At The Heights, Blue Devils breathe in atmosphere
BC fans try to distract Duke's Shelden Williams as he shoots a free throw. (Globe Staff Photo / Jim Davis)
Capital C, College, Capital B, Basketball came to Boston last night.
The local stars were out at Conte Forum, from Bill Belichick to Brad Faxon, from Bob Kraft to Larry Lucchino, from J.P. Ricciardi to, of course, Doug Flutie, for what would a major Boston College event be without Doug Flutie? They had come out on this February night because collegiate royalty had come to Boston and it was necessary to pay respect.
Duke was here. That's Duke, as in three national championships and 14 Final Four appearances, the last 10 of which have come in the Mike Krzyzewski regime, which began in 1980 and which will continue for many years to come, as will the Final Four appearances and the occasional national championship.
Duke has been to Boston many times. Duke has played at Harvard, at Boston University, and at Northeastern. Duke was in Conte Forum four years ago, in fact. But Duke had never before come here to play a league game, an Atlantic Coast Conference game, and that seemed to make all the difference. That, plus the fact that BC is pretty good and people were, you know, hoping.
It was a classic college scene. Most of the crowd (even some of the celebs) were wearing ''Solid Gold" T-shirts (Coach Bill stuck with his suit, by the way) and it must have looked good on TV, and you probably know Dickie V himself was here. There was a true pregame buzz and there was a lot of noise in the house (for a change) and BC gave it a pretty good go, but, when it was all over, Duke had prevailed by an 83-81 score because they are Duke and there was absolutely nothing going on last night that Duke hasn't seen before.
These kids come to Duke for games like these. They come to Duke to play in front of the preening Cameron Crazies, sure, but they also come to Duke because they relish the road games even more. The road games put the hair on your chest. The road games make you a Man. The road games are, frankly, even more fun than the home games.
''It's always fun to play in an atmosphere like this," said Duke senior Shelden Williams, who had 21 points and seven blocks, the last of which, a rejection of the driving Tyrese Rice, locked up the game with seven seconds left and BC trailing, 81-78. ''The crowd gives you a lot of energy. Then at the end of the game you get to silence the crowd. There is no better feeling than silencing the crowd as you are walking off the court."
There could have been a Duke car crash. The second-ranked Blue Devils led by 18 points (61-43) with 12:47 left and no one in the house would have been surprised had they gone on to win by 25 or 30 because BC had packed it in when faced with a similar circumstance playing at home against North Carolina State. But this time BC reacted angrily, digging in on defense and seizing the momentum behind 3-pointers by the likes of Jared Dudley (28 points) and Louis Hinnant (12) to get themselves, and the crowd, back in the game. Before long the deficit was down to 10 (53-43), then 6 (63-57), and, following a stumble or two, 3 (72-69, with 2:37 left).
It was all serious and legitimate stuff and suddenly it was exam time for Duke, especially for its young players. You could almost bet that Coach K actually liked this, because during the course of a long season there are times you need to find out what certain people are made of, and this was an opportunity to see what freshman forward Josh McRoberts could do in a time of Blue Devil crisis.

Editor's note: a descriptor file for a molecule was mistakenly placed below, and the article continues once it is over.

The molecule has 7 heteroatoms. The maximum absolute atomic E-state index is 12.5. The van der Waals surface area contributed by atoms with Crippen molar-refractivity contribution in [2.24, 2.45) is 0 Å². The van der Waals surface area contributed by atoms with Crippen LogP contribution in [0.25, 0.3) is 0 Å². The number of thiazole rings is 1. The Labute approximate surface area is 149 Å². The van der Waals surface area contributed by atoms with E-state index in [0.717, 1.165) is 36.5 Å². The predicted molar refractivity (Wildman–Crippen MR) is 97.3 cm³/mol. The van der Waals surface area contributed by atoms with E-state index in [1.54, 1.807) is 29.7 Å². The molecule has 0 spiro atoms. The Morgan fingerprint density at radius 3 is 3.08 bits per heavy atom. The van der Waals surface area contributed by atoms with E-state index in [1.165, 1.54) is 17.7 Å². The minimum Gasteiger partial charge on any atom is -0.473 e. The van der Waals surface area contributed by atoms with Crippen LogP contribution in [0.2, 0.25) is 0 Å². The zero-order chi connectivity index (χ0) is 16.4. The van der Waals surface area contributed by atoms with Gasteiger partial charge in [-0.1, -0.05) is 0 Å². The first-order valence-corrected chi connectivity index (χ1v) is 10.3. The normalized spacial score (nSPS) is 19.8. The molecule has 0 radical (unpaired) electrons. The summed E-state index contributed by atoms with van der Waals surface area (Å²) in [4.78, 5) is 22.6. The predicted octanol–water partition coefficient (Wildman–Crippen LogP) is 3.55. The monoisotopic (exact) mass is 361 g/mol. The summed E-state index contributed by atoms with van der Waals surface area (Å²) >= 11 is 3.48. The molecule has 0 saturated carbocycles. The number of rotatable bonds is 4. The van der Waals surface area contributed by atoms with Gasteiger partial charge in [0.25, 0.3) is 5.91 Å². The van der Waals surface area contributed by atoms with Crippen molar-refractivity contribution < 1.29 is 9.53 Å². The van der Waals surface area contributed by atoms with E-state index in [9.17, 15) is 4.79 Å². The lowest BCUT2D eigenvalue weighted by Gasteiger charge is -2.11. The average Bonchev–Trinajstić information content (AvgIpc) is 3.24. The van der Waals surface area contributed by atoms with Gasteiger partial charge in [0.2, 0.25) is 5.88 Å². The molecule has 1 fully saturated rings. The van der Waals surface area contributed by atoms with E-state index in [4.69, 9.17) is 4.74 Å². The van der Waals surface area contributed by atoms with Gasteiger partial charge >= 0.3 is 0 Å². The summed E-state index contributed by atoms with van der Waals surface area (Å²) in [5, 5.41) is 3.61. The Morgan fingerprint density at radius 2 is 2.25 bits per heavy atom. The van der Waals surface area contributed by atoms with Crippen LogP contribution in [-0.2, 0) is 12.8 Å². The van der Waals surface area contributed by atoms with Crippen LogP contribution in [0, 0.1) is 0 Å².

Coach K wasn't worried much about J.J. Redick and Mr. Williams, his senior rocks, first-team All-Americans, and future NBA mainstays. But this is a peculiar Duke team, one with strong senior leadership and no, well, middle-aged players of consequence. Backing up Redick, Williams, Sean Dockery, and Lee Melchionni are a sophomore just off the injury list (DeMarcus Nelson), a freshman guard, Greg Paulus, and McRoberts, a smooth package of 6-foot-11-inch skill from Carmel, Ind.
McRoberts had been something of a BC nuisance all evening, but his big moment came with 38.9 seconds left and Duke leading, 77-74. Paulus went to the line and missed both. But McRoberts, not for the first time, outfought three BC players to grab the rebound and draw a foul. He swished both of them, and that was big. There was more drama in store, but when it was all over the nearest and dearest to Coach K's heart was the play submitted by his big freshman, who must play big if Duke is to make a run at the national championship this year.
''The huge play, of course," said Krzyzewski, ''was the offensive rebound by McRoberts and the two free throws. That was a defining moment for him, because he's going to be a good player. But he's only 50 percent at the line, and that was big for him to make those shots."
Call it his initiation rite, and now Duke can move on, knowing that one question has been answered. McRoberts can join proven winners such as Redick, Williams, Dockery, and Melchionni. He's now an official Dookie.
''Our kids know how to win," said Coach K. ''Whether they do or not, they always believe they're going to win. Sometimes we don't. Other times we do. I'd rather have that attitude than not."
For BC, this could have been a big night. A win last evening and maybe people around here would focus on the Eagles for at least a few weeks.
But there were too many sloppy turnovers and assorted lost opportunities, and the W went to Duke, as it usually does. When the season is over, this game will be a footnote for Duke. They will have played in more packed houses, bringing Capital C, College, Capital B, Basketball to more locales and breaking more hearts, because that's who they are and that's what they do.
But we'll be thinking about last night because we aren't going to have anymore like it.
Bob Ryan is a Globe columnist. His e-mail address is firstname.lastname@example.org.